by Sam Bauer
As scientists and researchers we constantly strive to publish our work in peer-reviewed journals and there are many reasons for this. The element of peer-review is a validation of the quality of the research conducted and the results that are presented. In university settings, we often gauge the success of a researcher by the number of scientific articles that they have listed on a curriculum vitae. These publications add to the scholarship of a discipline and are often used as new intellectual building blocks for specific areas within the discipline.
The problem: peer-review publications and scientific articles can often be mind-numbing to read…..yes even to us researchers……and the results are often difficult to apply in a practical setting. With practicality in mind we have started this new series on Making Sense of the Science. In each edition, a member of our turfgrass science group (or students from turfgrass management class) will choose a scientific article and provide their summary and interpretation of the article. We feel this will be a great way to bridge the gap between research and the real world, ultimately allowing new scientific knowledge to used by those that need it the most.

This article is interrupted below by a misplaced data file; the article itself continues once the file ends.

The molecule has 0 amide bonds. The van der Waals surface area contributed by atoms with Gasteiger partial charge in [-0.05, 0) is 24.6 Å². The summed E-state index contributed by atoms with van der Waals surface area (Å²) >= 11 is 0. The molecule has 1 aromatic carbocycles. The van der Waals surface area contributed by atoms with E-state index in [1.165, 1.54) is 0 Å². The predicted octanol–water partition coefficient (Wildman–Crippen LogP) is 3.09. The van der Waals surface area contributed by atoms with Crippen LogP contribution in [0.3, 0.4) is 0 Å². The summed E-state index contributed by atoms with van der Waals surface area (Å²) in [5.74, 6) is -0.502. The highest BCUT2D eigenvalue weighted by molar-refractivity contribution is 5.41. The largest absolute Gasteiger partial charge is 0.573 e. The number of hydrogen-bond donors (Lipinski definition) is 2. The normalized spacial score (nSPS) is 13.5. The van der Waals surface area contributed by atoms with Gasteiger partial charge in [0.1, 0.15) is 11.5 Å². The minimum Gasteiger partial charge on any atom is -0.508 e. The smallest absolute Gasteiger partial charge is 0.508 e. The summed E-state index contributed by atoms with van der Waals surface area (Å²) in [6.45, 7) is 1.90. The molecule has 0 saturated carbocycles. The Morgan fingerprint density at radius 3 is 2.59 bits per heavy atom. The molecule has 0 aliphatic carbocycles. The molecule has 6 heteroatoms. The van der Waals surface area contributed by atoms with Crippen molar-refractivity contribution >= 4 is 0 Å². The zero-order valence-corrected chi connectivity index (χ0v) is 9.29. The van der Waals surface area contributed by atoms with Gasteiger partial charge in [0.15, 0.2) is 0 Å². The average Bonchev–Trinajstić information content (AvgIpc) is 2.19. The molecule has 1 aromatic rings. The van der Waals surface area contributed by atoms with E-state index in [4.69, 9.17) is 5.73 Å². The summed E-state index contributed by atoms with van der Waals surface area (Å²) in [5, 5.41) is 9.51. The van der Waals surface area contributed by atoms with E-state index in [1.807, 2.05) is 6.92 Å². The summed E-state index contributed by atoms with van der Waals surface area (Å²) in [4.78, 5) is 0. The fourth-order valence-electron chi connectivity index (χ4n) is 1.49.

We hope you enjoy this new series. Below is the first post by Ph.D. candidate Josh Friell.